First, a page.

Center for Biological Diversity

For Immediate Release, March 2, 2017

Contact: Randy Serraglio, (520) 784-1504, rserraglio@biologicaldiversity.org

Third Jaguar Detected in Arizona

TUCSON, Ariz.— Another new jaguar has been photographed in southeast Arizona, the third detected in the state in the past year and a half. The animal was captured on a Bureau of Land Management trail camera in the Dos Cabezas Mountains, about 60 miles north of the U.S.-Mexico border.

“Jaguars are clearly trying hard to re-establish a population in the United States,” said Randy Serraglio, a conservation advocate with the Center for Biological Diversity. “They’ve now traveled here through every large mountain range connecting Arizona and Sonora. The only thing that can stop the triumphant return of America’s largest wildcat is Trump’s $20 billion border wall. It’s bad for people and the economy, and it’s devastating for wildlife."

A young male jaguar was photographed on the Fort Huachuca military reservation last November, and a large male jaguar named “El Jefe” by Tucson schoolchildren became an internet sensation last year after living in the Santa Rita Mountains right outside of Tucson for more than three years. The gender of the latest cat has not yet been determined.

“We can expect more jaguars to show up and establish territories here in the U.S., unless they’re cut off from Mexico by the border wall,” said Serraglio. “As long as we protect the places they live and the corridors they need to move across the landscape, they’ll keep coming, and they’ll thrive here.”

“This latest cat was photographed a long way from the border, in the heart of a major movement corridor for jaguars and other wildlife,” said Serraglio. “There are millions of acres of wild places on public lands in the United States that can provide homes for these beautiful animals. Americans need to speak up to protect those places and give jaguars a chance to call them home once again.”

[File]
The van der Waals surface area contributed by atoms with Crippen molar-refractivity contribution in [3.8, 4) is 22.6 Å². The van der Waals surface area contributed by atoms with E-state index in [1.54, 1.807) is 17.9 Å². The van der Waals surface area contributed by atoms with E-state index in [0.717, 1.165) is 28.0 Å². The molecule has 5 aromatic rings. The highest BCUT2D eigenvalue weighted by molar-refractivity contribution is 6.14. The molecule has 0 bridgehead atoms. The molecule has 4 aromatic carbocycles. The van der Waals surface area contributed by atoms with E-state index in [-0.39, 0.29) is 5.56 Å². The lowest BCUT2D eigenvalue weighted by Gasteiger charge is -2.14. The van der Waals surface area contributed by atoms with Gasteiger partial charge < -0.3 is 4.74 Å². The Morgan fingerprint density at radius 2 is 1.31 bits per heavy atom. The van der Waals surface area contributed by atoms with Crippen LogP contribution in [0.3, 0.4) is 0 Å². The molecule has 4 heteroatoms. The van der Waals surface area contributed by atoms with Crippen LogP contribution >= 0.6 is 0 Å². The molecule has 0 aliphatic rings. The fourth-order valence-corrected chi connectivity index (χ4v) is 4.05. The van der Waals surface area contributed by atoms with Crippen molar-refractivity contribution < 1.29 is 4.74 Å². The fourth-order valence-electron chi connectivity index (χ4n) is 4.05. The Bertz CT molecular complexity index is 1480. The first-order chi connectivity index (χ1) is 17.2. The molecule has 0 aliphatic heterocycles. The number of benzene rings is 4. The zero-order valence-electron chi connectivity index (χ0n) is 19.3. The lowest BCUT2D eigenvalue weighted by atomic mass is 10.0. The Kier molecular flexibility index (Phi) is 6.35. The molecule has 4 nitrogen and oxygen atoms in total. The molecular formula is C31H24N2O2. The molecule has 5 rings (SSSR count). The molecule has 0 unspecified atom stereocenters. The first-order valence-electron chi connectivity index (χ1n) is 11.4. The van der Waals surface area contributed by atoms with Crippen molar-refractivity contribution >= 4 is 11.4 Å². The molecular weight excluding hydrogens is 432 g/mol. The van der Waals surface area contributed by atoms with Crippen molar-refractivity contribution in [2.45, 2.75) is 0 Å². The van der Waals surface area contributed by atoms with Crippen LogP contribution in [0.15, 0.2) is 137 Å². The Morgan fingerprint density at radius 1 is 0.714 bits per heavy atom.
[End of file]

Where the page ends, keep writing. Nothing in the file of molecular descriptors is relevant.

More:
Background 
The Tucson-based Center for Biological Diversity has been working for decades to save jaguars in the United States. In 2014 the Center secured more than 750,000 acres of federally protected critical habitat for U.S. jaguar recovery.

Jaguars — the third-largest cats in the world after tigers and lions — once lived throughout the American Southwest, with historical reports on the South Rim of the Grand Canyon, the mountains of Southern California and as far east as Louisiana. Jaguars disappeared from their U.S. range over the past 150 years, primarily due to habitat loss and historic government predator control programs intended to protect the livestock industry. The last verified female jaguar in the country was shot by a hunter in 1963 in Arizona’s Mogollon Rim.

Jaguar

Photo of jaguar in the Dos Cabezas Mountains courtesy BLM. This image is available for media use.

The Center for Biological Diversity is a national, nonprofit conservation organization with more than 1.2 million members and online activists dedicated to the protection of endangered species and wild places.

www.biologicaldiversity.org

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